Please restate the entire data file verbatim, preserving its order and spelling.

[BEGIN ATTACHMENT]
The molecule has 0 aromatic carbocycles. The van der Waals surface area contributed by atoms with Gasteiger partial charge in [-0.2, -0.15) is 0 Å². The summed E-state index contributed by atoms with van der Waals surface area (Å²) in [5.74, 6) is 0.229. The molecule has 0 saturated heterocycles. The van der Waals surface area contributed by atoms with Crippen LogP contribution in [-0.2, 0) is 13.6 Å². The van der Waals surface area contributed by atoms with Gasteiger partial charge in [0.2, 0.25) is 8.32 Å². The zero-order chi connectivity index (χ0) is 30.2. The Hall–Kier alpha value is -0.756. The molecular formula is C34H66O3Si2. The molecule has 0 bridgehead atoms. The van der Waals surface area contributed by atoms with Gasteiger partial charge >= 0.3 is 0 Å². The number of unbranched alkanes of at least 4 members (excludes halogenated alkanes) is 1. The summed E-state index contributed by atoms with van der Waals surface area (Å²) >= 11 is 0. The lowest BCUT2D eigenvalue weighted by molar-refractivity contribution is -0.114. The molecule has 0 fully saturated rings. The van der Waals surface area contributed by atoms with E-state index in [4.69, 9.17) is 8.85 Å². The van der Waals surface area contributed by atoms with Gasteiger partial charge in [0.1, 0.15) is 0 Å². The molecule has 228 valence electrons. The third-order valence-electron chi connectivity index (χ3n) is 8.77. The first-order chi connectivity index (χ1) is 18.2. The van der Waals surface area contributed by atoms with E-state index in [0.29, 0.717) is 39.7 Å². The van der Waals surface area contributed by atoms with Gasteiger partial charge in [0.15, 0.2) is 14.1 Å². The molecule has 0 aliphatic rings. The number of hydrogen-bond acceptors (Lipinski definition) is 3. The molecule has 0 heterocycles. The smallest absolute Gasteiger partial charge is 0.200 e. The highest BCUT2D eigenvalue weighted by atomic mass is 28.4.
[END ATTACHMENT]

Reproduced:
The molecule has 0 aromatic carbocycles. The van der Waals surface area contributed by atoms with Gasteiger partial charge in [-0.2, -0.15) is 0 Å². The summed E-state index contributed by atoms with van der Waals surface area (Å²) in [5.74, 6) is 0.229. The molecule has 0 saturated heterocycles. The van der Waals surface area contributed by atoms with Crippen LogP contribution in [-0.2, 0) is 13.6 Å². The van der Waals surface area contributed by atoms with Gasteiger partial charge in [0.2, 0.25) is 8.32 Å². The zero-order chi connectivity index (χ0) is 30.2. The Hall–Kier alpha value is -0.756. The molecular formula is C34H66O3Si2. The molecule has 0 bridgehead atoms. The van der Waals surface area contributed by atoms with Gasteiger partial charge >= 0.3 is 0 Å². The number of unbranched alkanes of at least 4 members (excludes halogenated alkanes) is 1. The summed E-state index contributed by atoms with van der Waals surface area (Å²) >= 11 is 0. The lowest BCUT2D eigenvalue weighted by molar-refractivity contribution is -0.114. The molecule has 0 fully saturated rings. The van der Waals surface area contributed by atoms with E-state index in [4.69, 9.17) is 8.85 Å². The van der Waals surface area contributed by atoms with Gasteiger partial charge in [0.1, 0.15) is 0 Å². The molecule has 228 valence electrons. The third-order valence-electron chi connectivity index (χ3n) is 8.77. The first-order chi connectivity index (χ1) is 18.2. The van der Waals surface area contributed by atoms with E-state index in [0.29, 0.717) is 39.7 Å². The van der Waals surface area contributed by atoms with Gasteiger partial charge in [0.15, 0.2) is 14.1 Å². The molecule has 0 aliphatic rings. The number of hydrogen-bond acceptors (Lipinski definition) is 3. The molecule has 0 heterocycles. The smallest absolute Gasteiger partial charge is 0.200 e. The highest BCUT2D eigenvalue weighted by atomic mass is 28.4.